In her blog Sarah Gibson, panelist of Gravity&Gender writes about Stereotypical Gender Roles and other barriers for Women in Science. In it she writes:
Gender diversity in science and engineering is something that I am very passionate about and something that needs to be addressed on a larger scale. This isn’t even because it is morally right to treat everyone the same, it is because the technology industries are absolutely key to the UK’s economy. By limiting the potential of and driving away everyone who isn’t cis-male engineers and scientists we are fundamentally harming our country.
In an article in the Daily Mail in Monday, Mar 11 2013, it stated: ‘Sexist’ pink Lego aimed at girls is ‘reinforcing gender divide’ in science, says Coast’s Professor Alice Roberts. Pink Lego for girls helps reinforce gender attitudes that see boys performing better in science, a BBC television presenter and scientist has claimed. Professor Alice Roberts, the popular presenter on the ‘Coast’ series and ‘Prehistoric Autopsy’, hit out at the sexism that deters women from pursuing the subject…
In Gender news item at the Clayman Institute for Gender Research at Stanford University Susan Fisk draws on neuroscience to tackle myths about the brain, she asks: Is the female brain innately inferior?
Susan Fisk is a graduate student in the Sociology Department at Stanford. She is part of the Clayman Institute student writing team, reporting on gender topics at Stanford. Read more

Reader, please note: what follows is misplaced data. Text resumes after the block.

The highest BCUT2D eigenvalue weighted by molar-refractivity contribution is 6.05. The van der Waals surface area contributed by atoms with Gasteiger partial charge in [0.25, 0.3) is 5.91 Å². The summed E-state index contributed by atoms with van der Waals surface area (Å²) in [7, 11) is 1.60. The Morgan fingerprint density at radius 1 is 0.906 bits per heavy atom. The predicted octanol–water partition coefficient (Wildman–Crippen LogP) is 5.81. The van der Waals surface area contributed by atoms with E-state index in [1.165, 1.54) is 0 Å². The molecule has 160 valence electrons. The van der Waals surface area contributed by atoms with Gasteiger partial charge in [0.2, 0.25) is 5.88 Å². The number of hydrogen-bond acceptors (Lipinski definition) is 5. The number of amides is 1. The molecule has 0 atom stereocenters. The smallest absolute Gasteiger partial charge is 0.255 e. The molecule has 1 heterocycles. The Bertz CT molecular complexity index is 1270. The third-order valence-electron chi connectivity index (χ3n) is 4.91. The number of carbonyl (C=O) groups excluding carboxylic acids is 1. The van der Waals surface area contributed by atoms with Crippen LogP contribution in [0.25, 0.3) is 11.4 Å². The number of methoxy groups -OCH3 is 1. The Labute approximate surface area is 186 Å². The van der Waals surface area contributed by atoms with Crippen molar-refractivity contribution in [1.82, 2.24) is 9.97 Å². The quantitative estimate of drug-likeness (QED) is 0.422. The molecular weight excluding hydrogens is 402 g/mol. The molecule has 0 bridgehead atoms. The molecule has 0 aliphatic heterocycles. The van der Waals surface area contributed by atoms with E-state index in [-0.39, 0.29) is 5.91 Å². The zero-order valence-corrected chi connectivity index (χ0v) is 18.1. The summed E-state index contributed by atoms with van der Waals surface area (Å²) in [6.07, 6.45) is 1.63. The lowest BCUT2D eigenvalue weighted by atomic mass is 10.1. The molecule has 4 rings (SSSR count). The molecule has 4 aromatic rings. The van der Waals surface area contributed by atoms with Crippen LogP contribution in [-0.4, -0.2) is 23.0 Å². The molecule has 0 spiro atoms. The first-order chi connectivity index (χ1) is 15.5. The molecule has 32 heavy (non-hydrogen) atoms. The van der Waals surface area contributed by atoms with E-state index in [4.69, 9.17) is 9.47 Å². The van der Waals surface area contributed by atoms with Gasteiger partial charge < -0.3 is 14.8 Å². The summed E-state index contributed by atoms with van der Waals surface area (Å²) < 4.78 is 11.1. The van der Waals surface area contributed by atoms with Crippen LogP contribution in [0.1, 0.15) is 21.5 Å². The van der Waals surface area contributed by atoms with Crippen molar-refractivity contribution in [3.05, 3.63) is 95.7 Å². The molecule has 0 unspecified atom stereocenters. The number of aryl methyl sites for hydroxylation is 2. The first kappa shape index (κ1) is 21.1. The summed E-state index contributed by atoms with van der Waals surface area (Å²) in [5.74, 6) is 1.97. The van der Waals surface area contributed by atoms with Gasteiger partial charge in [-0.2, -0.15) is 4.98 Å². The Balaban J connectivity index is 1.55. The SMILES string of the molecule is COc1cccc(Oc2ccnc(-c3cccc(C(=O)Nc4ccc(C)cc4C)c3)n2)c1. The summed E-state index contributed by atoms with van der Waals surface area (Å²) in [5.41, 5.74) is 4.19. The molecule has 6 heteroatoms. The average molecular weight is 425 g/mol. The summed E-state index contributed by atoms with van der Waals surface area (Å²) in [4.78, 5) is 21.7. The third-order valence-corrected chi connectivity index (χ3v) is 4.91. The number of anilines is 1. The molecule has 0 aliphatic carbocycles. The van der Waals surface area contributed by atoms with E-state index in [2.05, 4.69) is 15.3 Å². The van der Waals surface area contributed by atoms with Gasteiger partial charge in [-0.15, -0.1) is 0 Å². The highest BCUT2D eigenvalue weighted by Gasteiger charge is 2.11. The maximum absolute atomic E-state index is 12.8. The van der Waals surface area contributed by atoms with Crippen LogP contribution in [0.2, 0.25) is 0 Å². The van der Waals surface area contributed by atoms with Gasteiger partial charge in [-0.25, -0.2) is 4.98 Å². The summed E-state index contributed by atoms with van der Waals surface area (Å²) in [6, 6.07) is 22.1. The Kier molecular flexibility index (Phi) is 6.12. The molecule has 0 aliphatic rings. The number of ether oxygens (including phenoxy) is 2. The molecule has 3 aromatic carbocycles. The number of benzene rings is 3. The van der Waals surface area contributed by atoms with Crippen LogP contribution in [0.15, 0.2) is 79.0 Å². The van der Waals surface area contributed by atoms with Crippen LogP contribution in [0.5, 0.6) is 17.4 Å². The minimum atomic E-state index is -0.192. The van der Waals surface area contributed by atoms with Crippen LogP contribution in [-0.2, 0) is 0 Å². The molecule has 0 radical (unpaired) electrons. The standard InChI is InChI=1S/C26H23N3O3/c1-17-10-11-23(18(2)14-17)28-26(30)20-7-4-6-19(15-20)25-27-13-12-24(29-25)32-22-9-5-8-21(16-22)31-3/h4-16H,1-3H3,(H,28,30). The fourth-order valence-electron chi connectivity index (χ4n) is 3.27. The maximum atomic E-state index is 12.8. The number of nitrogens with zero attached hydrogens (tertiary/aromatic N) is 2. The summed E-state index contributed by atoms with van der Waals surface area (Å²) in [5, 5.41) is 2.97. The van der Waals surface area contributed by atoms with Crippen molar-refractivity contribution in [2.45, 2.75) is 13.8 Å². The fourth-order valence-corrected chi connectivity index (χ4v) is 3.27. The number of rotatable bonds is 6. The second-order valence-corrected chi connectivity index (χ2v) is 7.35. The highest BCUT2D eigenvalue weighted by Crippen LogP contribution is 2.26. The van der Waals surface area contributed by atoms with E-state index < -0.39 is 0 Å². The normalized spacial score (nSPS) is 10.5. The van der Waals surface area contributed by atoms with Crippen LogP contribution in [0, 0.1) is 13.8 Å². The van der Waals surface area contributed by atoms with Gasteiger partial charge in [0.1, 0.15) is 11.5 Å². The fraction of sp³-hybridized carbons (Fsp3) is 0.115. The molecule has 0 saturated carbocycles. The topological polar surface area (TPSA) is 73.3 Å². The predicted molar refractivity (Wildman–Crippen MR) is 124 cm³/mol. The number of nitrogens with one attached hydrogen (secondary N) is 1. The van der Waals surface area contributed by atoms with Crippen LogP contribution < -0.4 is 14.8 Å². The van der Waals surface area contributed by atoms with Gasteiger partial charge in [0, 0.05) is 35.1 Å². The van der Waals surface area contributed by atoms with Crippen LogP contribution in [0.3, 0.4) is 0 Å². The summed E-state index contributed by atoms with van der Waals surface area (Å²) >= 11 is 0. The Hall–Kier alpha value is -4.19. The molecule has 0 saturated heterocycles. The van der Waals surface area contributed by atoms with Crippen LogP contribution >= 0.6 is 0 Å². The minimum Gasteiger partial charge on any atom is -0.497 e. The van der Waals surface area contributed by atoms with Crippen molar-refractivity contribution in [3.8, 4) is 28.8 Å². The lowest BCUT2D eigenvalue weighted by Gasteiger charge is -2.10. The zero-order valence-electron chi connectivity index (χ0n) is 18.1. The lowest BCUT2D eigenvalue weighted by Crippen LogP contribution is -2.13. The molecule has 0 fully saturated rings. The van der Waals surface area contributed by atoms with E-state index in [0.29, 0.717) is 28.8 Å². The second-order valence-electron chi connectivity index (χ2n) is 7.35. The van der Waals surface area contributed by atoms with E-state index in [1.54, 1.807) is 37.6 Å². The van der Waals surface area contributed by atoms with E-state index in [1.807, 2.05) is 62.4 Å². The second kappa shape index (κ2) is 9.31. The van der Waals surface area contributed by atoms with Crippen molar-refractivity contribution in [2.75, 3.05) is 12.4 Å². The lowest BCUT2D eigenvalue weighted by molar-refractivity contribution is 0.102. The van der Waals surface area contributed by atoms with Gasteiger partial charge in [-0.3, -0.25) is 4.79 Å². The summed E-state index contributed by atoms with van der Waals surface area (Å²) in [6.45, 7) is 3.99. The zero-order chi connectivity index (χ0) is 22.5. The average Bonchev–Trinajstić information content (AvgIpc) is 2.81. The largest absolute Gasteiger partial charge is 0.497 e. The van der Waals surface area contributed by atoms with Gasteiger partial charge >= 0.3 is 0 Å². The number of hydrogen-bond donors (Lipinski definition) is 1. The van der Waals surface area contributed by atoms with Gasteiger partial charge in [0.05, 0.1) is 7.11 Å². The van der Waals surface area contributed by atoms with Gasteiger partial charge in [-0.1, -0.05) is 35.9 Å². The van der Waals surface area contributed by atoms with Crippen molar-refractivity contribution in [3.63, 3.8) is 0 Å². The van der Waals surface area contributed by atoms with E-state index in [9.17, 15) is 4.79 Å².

Panel member Eva Gillis-Buck delivered this presentation to a group of teenagers last year about gender stereotypes in science. It touches on many of the themes discussed at the panel event. Eva has experience talking about perceived and real gender-gaps in (American) maths and science, at an elementary school and university level.
tumblr blogger Spacious Perspicacious had some interesting correspondence with Tesco as to whether this toy has been marketed “for boys”. Read the whole tumblr post here
We know that more boys studying physics and science than girls, and women working in the field are outnumbered significantly, but is this because men have brains genetically built to be good at physics or because girls and women are not socially expected to thrive in these careers? And beside where do trans people fit into this picture?